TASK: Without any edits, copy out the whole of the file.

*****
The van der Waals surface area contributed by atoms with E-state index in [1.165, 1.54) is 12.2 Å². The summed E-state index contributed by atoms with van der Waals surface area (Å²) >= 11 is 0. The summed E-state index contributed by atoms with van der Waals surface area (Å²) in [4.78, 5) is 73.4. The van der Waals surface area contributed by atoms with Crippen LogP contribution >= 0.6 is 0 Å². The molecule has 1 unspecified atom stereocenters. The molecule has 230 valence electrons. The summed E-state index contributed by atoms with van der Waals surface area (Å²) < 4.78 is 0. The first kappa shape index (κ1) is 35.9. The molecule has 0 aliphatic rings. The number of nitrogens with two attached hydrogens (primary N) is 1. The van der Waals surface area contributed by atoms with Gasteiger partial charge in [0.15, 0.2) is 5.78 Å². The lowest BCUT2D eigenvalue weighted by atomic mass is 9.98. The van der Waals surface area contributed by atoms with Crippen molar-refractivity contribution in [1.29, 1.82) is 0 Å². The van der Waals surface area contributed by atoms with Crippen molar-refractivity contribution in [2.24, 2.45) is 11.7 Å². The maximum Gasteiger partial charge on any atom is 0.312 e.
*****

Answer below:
The van der Waals surface area contributed by atoms with E-state index in [1.165, 1.54) is 12.2 Å². The summed E-state index contributed by atoms with van der Waals surface area (Å²) >= 11 is 0. The summed E-state index contributed by atoms with van der Waals surface area (Å²) in [4.78, 5) is 73.4. The van der Waals surface area contributed by atoms with Crippen LogP contribution >= 0.6 is 0 Å². The molecule has 1 unspecified atom stereocenters. The molecule has 230 valence electrons. The summed E-state index contributed by atoms with van der Waals surface area (Å²) < 4.78 is 0. The first kappa shape index (κ1) is 35.9. The molecule has 0 aliphatic rings. The number of nitrogens with two attached hydrogens (primary N) is 1. The van der Waals surface area contributed by atoms with Gasteiger partial charge in [0.15, 0.2) is 5.78 Å². The lowest BCUT2D eigenvalue weighted by atomic mass is 9.98. The van der Waals surface area contributed by atoms with Crippen molar-refractivity contribution in [1.29, 1.82) is 0 Å². The van der Waals surface area contributed by atoms with Crippen molar-refractivity contribution in [2.24, 2.45) is 11.7 Å². The maximum Gasteiger partial charge on any atom is 0.312 e.